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The Honolulu Advertiser
Posted on: Friday, March 31, 2006

Fresh flavors by chef Ogame are a well-kept secret

By Helen Wu
Advertiser Restaurant Critic

Koichi Ogame, owner of Sushi Ogame on Sheridan Street in the Ke'eaumoku neighborhood, prepares an order for Aki Phillips, left, and David Phillips, both of Tokyo.

Photos by REBECCA BREYER | The Honolulu Advertiser

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Three and a half (good to very good)

920 Sheridan St. at South King Street


Hours: 11 a.m.-2 p.m., 5-11 p.m. Tuesdays-Fridays, 5-11 p.m. Saturdays and Sundays

Details: Beer, wine, whiskey, sake, shochu. Reservations recommended. AmEx, JCB, MC, V. Small parking lot and street parking.

Overview: Fresh fish, creative small plates and sumo stews keep this gem of a neighborhood sushi bar busy with regulars.

Price: Lunch: $6.50-$13. Dinner: $3.50-$13 appetizers; $12-$30 sushi and sashimi sets; $3-$7 rice and noodles; $16 per person for chanko-nabe for two or more; $4 desserts

Recommended: specials, sushi, sashimi, nasu shigiyaki, ebi chili, buta kakuni, chanko-nabe, lunch teishoku, milk jelly

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The meal comprises ingredients freshly purchased by the chef. The 50-seat restaurant accommodates 11 customers at the sushi counter.

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In the constant battle of new and improved versus tried and true, restaurants sneak ammunition from both sides. Trendy upstarts rework traditional favorites while older standbys add novelty to their repertoire. (Lowest-common-denominator version: Starbucks launched a breakfast sandwich and McDonald's retaliated with "premium roast" coffee.)

So what happens when a David goes against a Goliath?

Koichi Ogame, chef-owner of Sushi Ogame, could probably tell you if he weren't so busy. Customers fill his modest 50-seat eatery tucked away on a side street behind the Ke'eaumoku Wal-Mart. Or they sit on a bench outside, waiting for a turn on one of 11 chairs at the sushi bar.

Opened in 2000, Sushi Ogame has a spartan interior that's a throwback to the pre-izakaya-boom days before big-money Japanese chains upped the design ante. Brush-painted calligraphy (done by an artist friend of Ogame) starkly adorns the walls. They echo the simplicity of the worn wooden beams of the Shingon Mission temple across the street, visible through the restaurant's front windows.

The Japan-born Ogame moved to New York at 20, working in restaurants there. Then he worked in Los Angeles. After five years at the Ala Moana Hotel, he started up Sushi Ogame.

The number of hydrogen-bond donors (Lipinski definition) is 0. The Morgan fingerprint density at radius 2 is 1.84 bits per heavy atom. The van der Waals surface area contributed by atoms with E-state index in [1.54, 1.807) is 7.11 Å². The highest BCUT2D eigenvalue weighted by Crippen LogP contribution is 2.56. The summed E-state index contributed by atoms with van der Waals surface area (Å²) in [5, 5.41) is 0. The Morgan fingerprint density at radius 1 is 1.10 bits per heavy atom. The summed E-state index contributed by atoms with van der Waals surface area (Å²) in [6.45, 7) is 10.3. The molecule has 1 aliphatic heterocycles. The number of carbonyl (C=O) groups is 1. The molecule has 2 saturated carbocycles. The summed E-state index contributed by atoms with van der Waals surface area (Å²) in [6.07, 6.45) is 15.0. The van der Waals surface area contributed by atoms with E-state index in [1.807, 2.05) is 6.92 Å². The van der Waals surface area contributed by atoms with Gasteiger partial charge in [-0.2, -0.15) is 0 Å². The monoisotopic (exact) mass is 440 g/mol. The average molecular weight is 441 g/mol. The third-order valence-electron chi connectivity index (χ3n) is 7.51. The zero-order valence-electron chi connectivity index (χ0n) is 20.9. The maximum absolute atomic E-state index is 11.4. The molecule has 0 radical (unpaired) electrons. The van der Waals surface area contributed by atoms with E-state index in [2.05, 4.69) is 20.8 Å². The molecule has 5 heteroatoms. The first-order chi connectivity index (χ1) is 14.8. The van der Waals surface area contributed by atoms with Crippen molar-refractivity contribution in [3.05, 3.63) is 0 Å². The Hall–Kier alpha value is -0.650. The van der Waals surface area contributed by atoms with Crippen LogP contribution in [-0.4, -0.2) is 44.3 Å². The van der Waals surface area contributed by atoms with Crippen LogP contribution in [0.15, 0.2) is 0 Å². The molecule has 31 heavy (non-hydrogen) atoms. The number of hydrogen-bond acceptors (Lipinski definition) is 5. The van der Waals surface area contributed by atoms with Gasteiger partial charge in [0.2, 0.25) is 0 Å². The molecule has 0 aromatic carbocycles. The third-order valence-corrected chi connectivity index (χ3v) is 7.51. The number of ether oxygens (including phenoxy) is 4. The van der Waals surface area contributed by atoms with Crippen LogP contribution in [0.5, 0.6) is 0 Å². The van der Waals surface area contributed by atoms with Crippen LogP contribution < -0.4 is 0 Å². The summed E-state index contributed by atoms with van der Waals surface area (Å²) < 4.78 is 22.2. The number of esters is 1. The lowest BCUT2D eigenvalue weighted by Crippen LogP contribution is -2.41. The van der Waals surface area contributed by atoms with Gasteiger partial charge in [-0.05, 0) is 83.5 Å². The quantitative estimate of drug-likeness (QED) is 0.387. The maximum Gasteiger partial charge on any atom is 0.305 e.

Although some might consider Ogame's portions small, the food more than makes up for that deficiency in its bright, fresh flavors and creative but straightforward presentations. No showy inedible embellishments, just appealing, unpretentious food. Whatever is purchased — Ogame visits fish and vegetable markets every morning — is pretty much served that day.

Cleanly sliced sashimi arrived on a little metallic-glazed plate instead of the usual wooden geta tray. Maguro and hamachi practically melted in my mouth, with that certain ocean sweetness found in only the freshest seafood.

Ogame serves ebi chili ($8) in a bowl made of thin, translucent deep-fried white rice paper. A creamy, spicy sauce of mayonnaise and Vietnamese Sriracha sauce topped the dainty mound of lightly battered shrimp. Each bite flared and sparkled like adult Pop Rocks.

Okoge to tarako no dip ($6), a recent special, gives new meaning to fish and chips — and dip. Deep-fried rice chips combined the crunch of arare with the slight puff of rice cakes. The faint pink dip is speckled with cod roe giving a boost of real fish flavor.

Nasu shigiyaki ($4) — pieces of soft, hot eggplant painted with miso — yielded a haunting blend of smoky, salty sweetness.

My overall impression: Many of Ogame's dishes leave customers with a delectable memory that keeps them returning.

An outstanding chanko-nabe, a soup-stew commonly eaten by sumo wrestlers, made this apparent to me. The large pot showed up already bubbling, and was set on a portable gas burner to keep it simmering. The delicate broth was generously dotted with glistening shirataki strands, tofu and konnyaku cubes, chicken chunks, tender tsukune morsels and enoki, oyster and shiitake mushrooms. Perfectly cooked bean sprouts, napa cabbage and chives still crunched down to the last spoonful.

A three-compartment tray of condiments added a wonderful dimension to the stew. Fiery, sliver-thin rings of dried takanotsume (red hot pepper), finely grated garlic and freshly made yuzu kosho (a citrusy, hot paste of yuzu and jalapeno peppers) — each offered its own brand of heat, giving the dish complexity, if you wanted it.

Dessert at Ogame goes beyond the usual green-tea ice cream, with crEme brulée and milk jelly. The refreshing milky gelatin topped with strawberry coulis — a spinoff of berries and cream — was the best of the enders.

At lunch, Sushi Ogame serves only set teishoku meals, and udon, soba noodle and donburi dishes. The mix-and-match teishoku options ($7.50 and $8.50) make it an affordable option.

Newcomers to this nook might feel like they've stumbled upon a secret — one well kept by regulars who value Ogame's approach to standard Japanese dishes and his devotion to quality. Sushi Ogame may be a relative oldie, but it's certainly a goodie.

I asked Ogame if he felt pressure from showy upstarts such as Shokudo and Tsukuneya. He humbly put it this way: "Some of my customers, they go, but so far, OK."

Reach Helen Wu at hwu@honoluluadvertiser.com. Ratings reflect the reviewer's reaction to food, service and ambience in relation to price. Menu listings and prices are subject to change. Reviewer makes every effort to remain anonymous. The Advertiser pays for meals.